The constitution prohibits religious discrimination and stipulates there shall be no state religion. It provides for freedom of belief and the right to practice and promote any religion and to belong to and participate in the practices of any religious organization in a manner consistent with the constitution. The government requires religious groups to register. The government closed several madrassahs and mosques over allegations of supporting terrorism, drawing complaints from Muslim leaders that authorities were targeting religious institutions rather than individuals who may have been involved in extremist activities. The government also restricted activities of religious groups it defined as “cults” and arrested members who opposed government programs such as immunization drives. In August the Ministry of Ethics and Integrity announced it had established a directorate to coordinate all faith-based institutions and their activities.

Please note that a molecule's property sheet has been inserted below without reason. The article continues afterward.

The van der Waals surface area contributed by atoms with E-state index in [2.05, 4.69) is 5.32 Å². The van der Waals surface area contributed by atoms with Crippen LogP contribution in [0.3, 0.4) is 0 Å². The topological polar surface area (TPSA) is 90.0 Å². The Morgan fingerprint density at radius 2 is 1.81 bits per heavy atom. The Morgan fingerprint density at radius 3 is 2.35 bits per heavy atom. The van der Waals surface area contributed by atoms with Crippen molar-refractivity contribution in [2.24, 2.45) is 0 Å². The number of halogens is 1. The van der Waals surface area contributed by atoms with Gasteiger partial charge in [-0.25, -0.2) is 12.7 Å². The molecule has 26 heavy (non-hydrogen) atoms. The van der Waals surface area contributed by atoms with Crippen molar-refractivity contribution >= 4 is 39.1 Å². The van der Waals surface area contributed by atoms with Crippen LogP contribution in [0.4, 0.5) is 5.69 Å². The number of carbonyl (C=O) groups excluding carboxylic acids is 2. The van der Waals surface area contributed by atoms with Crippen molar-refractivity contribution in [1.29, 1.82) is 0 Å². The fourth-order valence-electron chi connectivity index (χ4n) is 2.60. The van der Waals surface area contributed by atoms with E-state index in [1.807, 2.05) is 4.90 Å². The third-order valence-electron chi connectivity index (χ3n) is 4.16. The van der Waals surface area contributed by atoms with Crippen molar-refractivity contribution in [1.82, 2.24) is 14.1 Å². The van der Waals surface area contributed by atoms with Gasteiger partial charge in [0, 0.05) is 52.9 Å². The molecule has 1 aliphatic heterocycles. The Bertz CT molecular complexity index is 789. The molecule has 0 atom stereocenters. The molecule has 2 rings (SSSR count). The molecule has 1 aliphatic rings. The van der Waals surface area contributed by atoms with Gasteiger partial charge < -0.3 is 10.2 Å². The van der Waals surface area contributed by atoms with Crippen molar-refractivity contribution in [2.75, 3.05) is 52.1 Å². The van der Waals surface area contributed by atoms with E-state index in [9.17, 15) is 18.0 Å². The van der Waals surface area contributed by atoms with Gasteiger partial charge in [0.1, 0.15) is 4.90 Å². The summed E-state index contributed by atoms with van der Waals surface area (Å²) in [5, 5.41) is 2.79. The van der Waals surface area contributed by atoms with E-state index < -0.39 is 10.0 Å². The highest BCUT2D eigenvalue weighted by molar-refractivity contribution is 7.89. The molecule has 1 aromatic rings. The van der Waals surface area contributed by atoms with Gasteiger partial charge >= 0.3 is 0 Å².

Assailants targeted five Muslim leaders for assassination, killing two. Police arrested suspects and provided protection to clerics named on a “hit list,” but senior Muslim leaders expected the violence to continue. There were no convictions by year’s end. A U.S. Christian publication reported four deaths, a rape, kidnappings, and several beatings of Christians by Muslims for religious reasons. Local authorities disputed aspects of some reports and, along with media and the Inter-Religious Council of Uganda, had no reports on the remainder of the reported incidents.
The embassy worked closely with authorities and religious leaders to press for a fair and full investigation of the Muslim cleric murders and engaged with police regarding the arrest of “cult” members. The embassy also organized an exchange program for Muslim leaders to travel to the United States and hosted a visiting U.S. imam to promote discussion of interfaith cooperation and religious freedom. The Ambassador issued Ramadan and Eid messages on religious tolerance and respect and hosted an iftar that stressed tolerance and religious freedom.